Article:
As I parted with Miss Oliver on Mrs. Desberger’s stoop and did not visit her again in that house, I will introduce the report of a person better situated than myself to observe the girl during the next few days. That the person thus alluded to was a woman in the service of the police is evident, and as such may not meet with your approval, but her words are of interest, as witness:
“Party went out to-day in company with an elderly female of respectable appearance. Said elderly female wears puffs, and moves with great precision. I say this in case her identification should prove necessary.
“I had been warned that Miss O. would probably go out, and as the man set to watch the front door was on duty, I occupied myself during her absence in making a neat little hole in the partitions between our two rooms, so that I should not be obliged to offend my next-door neighbor by too frequent visits to her apartment. This done, I awaited her return, which was delayed till it was almost dark. When she did come in, her arms were full of bundles. These she thrust into a bureau-drawer, with the exception of one, which she laid with great care under her pillow. I wondered what this one could be, but could get no inkling from its size or shape. Her manner when she took off her hat was fiercer than before, and a strange smile, which I had not previously observed on her lips, added force to her expression. But it paled after supper-time, and she had a restless night. I could hear her walk the floor long after I thought it prudent on my part to retire, and at intervals through the night I was disturbed by her moaning, which was not that of a sick person but of one very much afflicted in mind.
“Party quiet. Sits most of the time with hands clasped on her knee before the fire. Given to quick starts as if suddenly awakened from an absorbing train of thought. A pitiful object, especially when seized by terror as she is at odd times. No walks, no visitors to-day. Once I heard her speak some words in a strange language, and once she drew herself up before the mirror in an attitude of so much dignity I was surprised at the fine appearance she made. The fire of her eyes at this moment was remarkable. I should not be surprised at any move she might make.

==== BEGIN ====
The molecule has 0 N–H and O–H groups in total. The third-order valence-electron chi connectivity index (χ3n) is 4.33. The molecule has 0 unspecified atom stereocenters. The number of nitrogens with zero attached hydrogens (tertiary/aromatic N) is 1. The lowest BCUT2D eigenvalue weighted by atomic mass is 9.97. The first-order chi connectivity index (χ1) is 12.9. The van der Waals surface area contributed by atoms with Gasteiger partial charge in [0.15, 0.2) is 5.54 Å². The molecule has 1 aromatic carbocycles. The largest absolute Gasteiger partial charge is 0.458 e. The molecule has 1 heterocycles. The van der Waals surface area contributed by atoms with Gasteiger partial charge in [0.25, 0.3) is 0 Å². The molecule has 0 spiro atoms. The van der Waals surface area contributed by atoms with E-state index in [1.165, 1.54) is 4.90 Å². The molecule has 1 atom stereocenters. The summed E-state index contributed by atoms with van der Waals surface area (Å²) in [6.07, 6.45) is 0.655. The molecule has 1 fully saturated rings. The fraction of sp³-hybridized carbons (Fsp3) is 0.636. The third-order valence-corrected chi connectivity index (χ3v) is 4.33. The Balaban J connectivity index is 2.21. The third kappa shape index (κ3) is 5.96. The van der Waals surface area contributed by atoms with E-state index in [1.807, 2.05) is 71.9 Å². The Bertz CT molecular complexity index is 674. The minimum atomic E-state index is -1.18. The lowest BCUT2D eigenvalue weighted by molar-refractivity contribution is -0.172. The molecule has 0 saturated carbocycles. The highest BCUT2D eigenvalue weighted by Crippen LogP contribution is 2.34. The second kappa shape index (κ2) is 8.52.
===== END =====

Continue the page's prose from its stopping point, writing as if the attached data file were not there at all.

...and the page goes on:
“She has been writing to-day. But when she had filled several pages of letter paper she suddenly tore them all up and threw them into the fire. Time seems to drag with her, for she goes every few minutes to the window from which a distant church clock is visible, and sighs as she turns away. More writing in the evening and some tears. But the writing was burned as before, and the tears stopped by a laugh that augurs little good to the person who called it up. The package has been taken from under her pillow and put in some place not visible from my spy-hole.
“Party out again to-day, gone some two hours or more. When she returned she sat down before the mirror and began dressing her hair. She has fine hair, and she tried arranging it in several ways. None seemed to satisfy her, and she tore it down again and let it hang till supper-time, when she wound it up in its usual simple knot. Mrs. Desberger spent some minutes with her, but their talk was far from confidential, and therefore uninteresting. I wish people would speak louder when they talk to themselves.
“Great restlessness on the part of the young person I am watching. No quiet for her, no quiet for me, yet she accomplishes nothing, and as yet has furnished me no clue to her thoughts.
“A huge box was brought into the room to-night. It seemed to cause her dread rather than pleasure, for she shrank at sight of it, and has not yet attempted to open it. But her eyes have never left it since it was set down on the floor. It looks like a dressmaker’s box, but why such emotion over a gown?
“This morning she opened the box but did not display its contents. I caught one glimpse of a mass of tissue paper, and then she put the cover on again, and for a good half hour sat crouching down beside it, shuddering like one in an ague-fit. I began to feel there was something deadly in the box, her eyes wandered towards it so frequently and with such contradictory looks of dread and savage determination. When she got up it was to see how many more minutes of the wretched day had passed.
“Party sick; did not try to leave her bed. Breakfast brought up by Mrs. Desberger, who showed her every attention, but could not prevail upon her to eat. Yet she would not let the tray be taken away, and when she was alone again or thought herself alone, she let her eyes rest so long on the knife lying across her plate, that I grew nervous and could hardly restrain myself from rushing into the room. But I remembered my instructions, and kept still even when I saw her hand steal towards this possible weapon, though I kept my own on the bell-rope which fortunately hung at my side. She looked quite capable of wounding herself with the knife, but after balancing it a moment in her hand, she laid it down again and turned with a low moan to the wall. She will not attempt death till she has accomplished what is in her mind.